The brief for the Government was not received by my office until September 17th of 1974.
Similarly, and I do not think I coming into this Court with unclean hands although I am asking equitable relief.
On October 10th of this year, I requested an extension of one month's time to November 14th, 1974.
The argument was set today of course.
I think that under the statute itself that the Government has not complied with the mandate in section 3731 to prosecute appeals diligently.
I think --
Justice William H. Rehnquist: Mr. Carroll, in the second circuit's opinion, a footnote you quoted, page 3 (a) of the petition for writ of certiorari where the Court of Appeals is talking about dismissal of the appeal for a failure to diligently prosecute, which it said it did not reach – it said, “If the defendant had so requested –“ that had you requested dismissal?
Mr. James S. Carroll: No, I had not so requested.
I do not think however that I waive the right to bring this to this Court's attention however because I think its an affirmative obligation on the Government's part to comply with all sections of that particular statute.
Unknown Speaker: Then bringing it to our attention, what are you suggesting now, Mr. Carroll?
Mr. James S. Carroll: I am suggesting that --
Unknown Speaker: You went through the entire routine -- ?
Mr. James S. Carroll: Yes.
Unknown Speaker: Right up in through the filling of briefs here?
Mr. James S. Carroll: Yes.
I am suggesting Mr. Justice Black that the Government or rather this appeal should be dismissed on two grounds.
First, that the Government has not complied with section 3731 and that this particular appeal is barred by the Double Jeopardy clause.
And on the second ground that --
Rebuttal of Mr.Justice Marshall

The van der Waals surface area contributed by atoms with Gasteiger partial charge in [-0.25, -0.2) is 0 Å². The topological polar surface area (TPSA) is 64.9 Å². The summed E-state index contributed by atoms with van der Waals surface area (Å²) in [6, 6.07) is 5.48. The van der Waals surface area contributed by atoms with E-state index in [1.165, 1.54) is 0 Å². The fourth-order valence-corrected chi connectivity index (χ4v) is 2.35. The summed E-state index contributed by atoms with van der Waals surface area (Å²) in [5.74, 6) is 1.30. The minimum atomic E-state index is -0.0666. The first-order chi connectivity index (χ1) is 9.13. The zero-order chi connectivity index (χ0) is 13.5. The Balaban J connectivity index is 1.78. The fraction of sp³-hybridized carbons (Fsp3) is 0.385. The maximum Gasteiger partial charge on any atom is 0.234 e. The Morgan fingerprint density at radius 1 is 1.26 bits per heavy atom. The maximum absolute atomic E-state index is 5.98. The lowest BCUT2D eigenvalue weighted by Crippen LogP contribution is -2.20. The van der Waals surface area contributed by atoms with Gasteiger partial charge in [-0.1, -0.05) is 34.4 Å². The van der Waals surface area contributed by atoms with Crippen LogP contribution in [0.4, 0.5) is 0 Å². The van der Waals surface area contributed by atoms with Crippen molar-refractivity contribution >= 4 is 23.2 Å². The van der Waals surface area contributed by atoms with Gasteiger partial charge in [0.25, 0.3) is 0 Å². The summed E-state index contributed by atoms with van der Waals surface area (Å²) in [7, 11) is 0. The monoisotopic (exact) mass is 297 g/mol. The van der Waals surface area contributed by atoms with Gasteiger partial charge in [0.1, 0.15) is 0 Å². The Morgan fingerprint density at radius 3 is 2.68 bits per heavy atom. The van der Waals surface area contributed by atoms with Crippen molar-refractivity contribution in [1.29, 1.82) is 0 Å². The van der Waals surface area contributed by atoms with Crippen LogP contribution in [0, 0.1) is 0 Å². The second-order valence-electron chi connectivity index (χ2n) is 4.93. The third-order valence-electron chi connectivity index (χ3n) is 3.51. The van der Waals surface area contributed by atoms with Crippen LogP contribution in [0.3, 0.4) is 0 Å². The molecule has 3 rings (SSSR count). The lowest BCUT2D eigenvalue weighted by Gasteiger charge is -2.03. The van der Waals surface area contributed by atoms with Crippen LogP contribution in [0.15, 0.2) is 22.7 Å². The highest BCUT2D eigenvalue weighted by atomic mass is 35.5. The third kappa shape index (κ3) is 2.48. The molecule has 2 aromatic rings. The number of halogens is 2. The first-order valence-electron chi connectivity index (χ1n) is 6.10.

Mr.Justice Marshall: You really mean certiorari, don't you?
Rebuttal of James S. Carroll
Mr. James S. Carroll: Excuse me.
Rebuttal of Mr.Justice Marshall
Mr.Justice Marshall: You said appeal, you mean certiorari?
Rebuttal of James S. Carroll
Mr. James S. Carroll: Well I am talking about the original appeal to the Court of Appeals, which I think is what is an issue now whether the Court of Appeals originally had jurisdiction to hear the appeal.
But I am also stating that because of the fact that the Government has not complied with all of the provisions of section 3731 and that they have not diligently prosecuted the appeal that on that separate ground, the original appeal should not have been allowed.
The Government had made several statements in which they try to take this particular case out of the traditional case of an acquittal being rendered after a trial before a judge or a jury.
They first make the distinction between a purely legal ruling and the ruling on the facts.
I think this particular distinction is unattainable.
I think that in this particular case, individual facts were conceded by the District Court in making its final ruling that the indictment should be dismissed.
In fact, the court went very deeply into the facts of this particular case.
And again, as I have stated, the court found that under the peculiar circumstances of this case that Jenkins was not guilty.
It stated that under the facts of the case were Jenkins was a priced other law, other second circuit, which differed from other circuits at that time that Jenkins should not be found guilty of refusing to submit to induction.
This case should not be any different because a judge made articulated findings of fact and conclusions of law.
A judge as what is stated in United States v. Mayberry does not have the luxury to issue simply a judgment of not guilty or guilty.
In fact, he must make findings of fact in conclusions of law, but I submit to you that in this particular case Judge Travia was acting as a fact finder that the finding of fact cannot be limited only to the findings of fact that he articulated.
I think he found nine facts in the case.
But I believe that through his discussion, he indicated that he had gone deeply into this defendants credibility and he indicated that this was part of his decisions that Jenkins would be unduly prejudice by a different finding by the court.
I could analogize this situation to one that was stated in the Sisson case where the judge had stated to the jury, if you find such facts, then you will render a verdict not guilty and I think it was the same thing.